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Saudi Aramco will eventually pick the Hong Kong Stock Exchange for its international listing, the bourse’s chief executive Charles Li told CNBC. He said that Hong Kong would make more sense than London, Tokyo, or New York—the other three exchanges on Aramco’s short list—because it would provide the company with access to Chinese investors.
Even if Hong Kong doesn’t make the cut for the initial offering, Li is confident that Aramco will decide in favor of a secondary international listing there.
"A deal in Hong Kong with the possibility of accessing, either now or later, the Chinese investing public works wonders for Saudi Arabia, for China, for Hong Kong and for everybody else," Li said. "So, I don't see any reason why it shouldn't be here, it may not be here right away, it may not be here on the first go, but it will be here."
Last year, London emerged as a favorite over the New York Stock Exchange, because of litigation risks after Congress passed a post-9/11 law allowing U.S. citizens to sue Saudi citizens, and concerns over how the OPEC production cut deal could be construed as price fixing, which is illegal in the United States. Hong Kong and Tokyo have garnered less attention in the media.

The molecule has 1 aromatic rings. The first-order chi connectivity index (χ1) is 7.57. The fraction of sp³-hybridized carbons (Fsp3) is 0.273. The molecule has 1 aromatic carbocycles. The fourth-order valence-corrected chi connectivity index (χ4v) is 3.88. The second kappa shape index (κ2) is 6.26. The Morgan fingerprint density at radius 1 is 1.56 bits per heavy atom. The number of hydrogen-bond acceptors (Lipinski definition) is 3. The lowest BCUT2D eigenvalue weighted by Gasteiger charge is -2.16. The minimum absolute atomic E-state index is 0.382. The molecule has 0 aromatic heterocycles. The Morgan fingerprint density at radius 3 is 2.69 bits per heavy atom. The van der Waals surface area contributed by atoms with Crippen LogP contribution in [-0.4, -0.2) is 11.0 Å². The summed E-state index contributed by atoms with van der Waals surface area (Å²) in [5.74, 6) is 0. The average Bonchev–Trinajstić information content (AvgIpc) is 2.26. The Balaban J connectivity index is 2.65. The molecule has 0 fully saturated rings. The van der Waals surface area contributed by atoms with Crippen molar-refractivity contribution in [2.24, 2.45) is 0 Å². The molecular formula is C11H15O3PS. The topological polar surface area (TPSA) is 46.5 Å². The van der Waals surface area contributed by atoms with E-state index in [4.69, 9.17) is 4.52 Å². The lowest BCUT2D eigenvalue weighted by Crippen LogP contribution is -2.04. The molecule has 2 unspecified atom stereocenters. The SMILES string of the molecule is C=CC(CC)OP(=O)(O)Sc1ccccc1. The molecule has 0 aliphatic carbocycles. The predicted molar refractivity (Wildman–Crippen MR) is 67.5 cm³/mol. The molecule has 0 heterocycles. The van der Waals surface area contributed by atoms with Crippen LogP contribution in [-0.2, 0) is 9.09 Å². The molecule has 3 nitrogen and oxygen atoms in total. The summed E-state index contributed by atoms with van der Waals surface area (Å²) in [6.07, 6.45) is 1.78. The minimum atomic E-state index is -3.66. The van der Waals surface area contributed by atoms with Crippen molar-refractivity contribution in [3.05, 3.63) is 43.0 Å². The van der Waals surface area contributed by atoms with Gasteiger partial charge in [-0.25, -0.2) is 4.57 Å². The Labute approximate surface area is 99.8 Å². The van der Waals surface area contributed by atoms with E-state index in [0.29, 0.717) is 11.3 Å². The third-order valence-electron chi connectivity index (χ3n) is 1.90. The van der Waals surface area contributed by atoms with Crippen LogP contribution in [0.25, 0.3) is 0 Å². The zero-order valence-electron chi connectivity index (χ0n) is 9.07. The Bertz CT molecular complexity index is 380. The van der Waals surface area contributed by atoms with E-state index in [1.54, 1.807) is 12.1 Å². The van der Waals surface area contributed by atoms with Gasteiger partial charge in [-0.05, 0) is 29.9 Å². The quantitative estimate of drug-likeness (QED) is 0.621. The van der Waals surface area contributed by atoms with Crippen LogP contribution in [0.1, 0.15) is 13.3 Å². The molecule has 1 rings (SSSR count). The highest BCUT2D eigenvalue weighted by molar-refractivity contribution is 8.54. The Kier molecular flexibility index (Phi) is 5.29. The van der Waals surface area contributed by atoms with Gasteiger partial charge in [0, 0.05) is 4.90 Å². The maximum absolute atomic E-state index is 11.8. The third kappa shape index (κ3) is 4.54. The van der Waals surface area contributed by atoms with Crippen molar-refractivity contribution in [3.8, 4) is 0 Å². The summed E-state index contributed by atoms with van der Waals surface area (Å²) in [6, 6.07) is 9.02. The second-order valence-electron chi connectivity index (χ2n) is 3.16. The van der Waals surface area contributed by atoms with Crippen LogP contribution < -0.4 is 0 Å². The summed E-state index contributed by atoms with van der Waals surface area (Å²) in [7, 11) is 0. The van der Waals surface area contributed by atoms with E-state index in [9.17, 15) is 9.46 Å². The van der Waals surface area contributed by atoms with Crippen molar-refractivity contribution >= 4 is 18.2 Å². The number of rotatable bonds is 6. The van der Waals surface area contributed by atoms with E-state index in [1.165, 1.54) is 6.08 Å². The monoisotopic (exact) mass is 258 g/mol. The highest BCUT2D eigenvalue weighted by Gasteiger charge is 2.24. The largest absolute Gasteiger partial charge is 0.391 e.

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Earlier this month, Riyadh took a decisive step towards the IPO, which is scheduled for the second half of this year, by making Aramco a joint stock company in preparation for its initial public offering. The company has a fully paid capital of US$16 billion (60 billion riyals) divided into 200 billion ordinary shares, and a board of eleven directors who will be in charge of the company’s listing.
There have been doubts whether Riyadh will make the IPO’s deadline, which is supposed to value the world’s biggest oil company in terms of reserves at between US$1 and 2 trillion, though some external valuations peg its value much lower. However, government and company officials are toeing the line, insisting that everything is going as planned and that all potential listing destinations are still being discussed.
By Irina Slav for Oilprice.com
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Irina is a writer for Oilprice.com with over a decade of experience writing on the oil and gas industry.